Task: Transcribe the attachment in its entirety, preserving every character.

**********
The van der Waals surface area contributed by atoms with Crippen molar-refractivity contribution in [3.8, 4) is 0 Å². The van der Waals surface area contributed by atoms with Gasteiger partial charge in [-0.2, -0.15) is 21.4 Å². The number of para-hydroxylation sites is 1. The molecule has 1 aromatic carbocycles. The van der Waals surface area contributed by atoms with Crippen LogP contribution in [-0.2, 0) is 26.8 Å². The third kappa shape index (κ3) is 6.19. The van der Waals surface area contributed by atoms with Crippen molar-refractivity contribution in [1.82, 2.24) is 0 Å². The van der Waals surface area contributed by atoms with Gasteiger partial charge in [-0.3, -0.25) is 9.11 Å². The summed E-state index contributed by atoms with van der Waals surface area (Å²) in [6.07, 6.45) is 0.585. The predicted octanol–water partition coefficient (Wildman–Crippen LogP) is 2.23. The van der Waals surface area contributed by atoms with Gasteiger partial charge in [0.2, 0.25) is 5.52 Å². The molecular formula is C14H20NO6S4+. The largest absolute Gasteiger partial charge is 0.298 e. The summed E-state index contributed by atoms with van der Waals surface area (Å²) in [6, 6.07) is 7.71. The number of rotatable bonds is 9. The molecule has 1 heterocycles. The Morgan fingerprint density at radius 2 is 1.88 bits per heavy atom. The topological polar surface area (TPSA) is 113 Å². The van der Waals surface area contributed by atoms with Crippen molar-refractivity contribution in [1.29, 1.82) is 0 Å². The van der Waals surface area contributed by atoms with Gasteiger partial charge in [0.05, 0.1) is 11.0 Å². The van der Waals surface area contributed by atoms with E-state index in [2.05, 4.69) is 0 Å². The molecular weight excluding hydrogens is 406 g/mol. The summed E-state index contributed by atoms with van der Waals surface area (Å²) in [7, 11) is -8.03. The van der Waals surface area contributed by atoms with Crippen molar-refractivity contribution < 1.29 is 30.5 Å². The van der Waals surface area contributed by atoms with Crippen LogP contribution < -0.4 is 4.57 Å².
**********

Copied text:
The van der Waals surface area contributed by atoms with Crippen molar-refractivity contribution in [3.8, 4) is 0 Å². The van der Waals surface area contributed by atoms with Gasteiger partial charge in [-0.2, -0.15) is 21.4 Å². The number of para-hydroxylation sites is 1. The molecule has 1 aromatic carbocycles. The van der Waals surface area contributed by atoms with Crippen LogP contribution in [-0.2, 0) is 26.8 Å². The third kappa shape index (κ3) is 6.19. The van der Waals surface area contributed by atoms with Crippen molar-refractivity contribution in [1.82, 2.24) is 0 Å². The van der Waals surface area contributed by atoms with Gasteiger partial charge in [-0.3, -0.25) is 9.11 Å². The summed E-state index contributed by atoms with van der Waals surface area (Å²) in [6.07, 6.45) is 0.585. The predicted octanol–water partition coefficient (Wildman–Crippen LogP) is 2.23. The van der Waals surface area contributed by atoms with Gasteiger partial charge in [0.2, 0.25) is 5.52 Å². The molecular formula is C14H20NO6S4+. The largest absolute Gasteiger partial charge is 0.298 e. The summed E-state index contributed by atoms with van der Waals surface area (Å²) in [6, 6.07) is 7.71. The number of rotatable bonds is 9. The molecule has 1 heterocycles. The Morgan fingerprint density at radius 2 is 1.88 bits per heavy atom. The topological polar surface area (TPSA) is 113 Å². The van der Waals surface area contributed by atoms with Crippen molar-refractivity contribution in [1.29, 1.82) is 0 Å². The van der Waals surface area contributed by atoms with Gasteiger partial charge in [0.05, 0.1) is 11.0 Å². The van der Waals surface area contributed by atoms with E-state index in [2.05, 4.69) is 0 Å². The molecular weight excluding hydrogens is 406 g/mol. The summed E-state index contributed by atoms with van der Waals surface area (Å²) in [7, 11) is -8.03. The van der Waals surface area contributed by atoms with Crippen molar-refractivity contribution < 1.29 is 30.5 Å². The van der Waals surface area contributed by atoms with Crippen LogP contribution < -0.4 is 4.57 Å².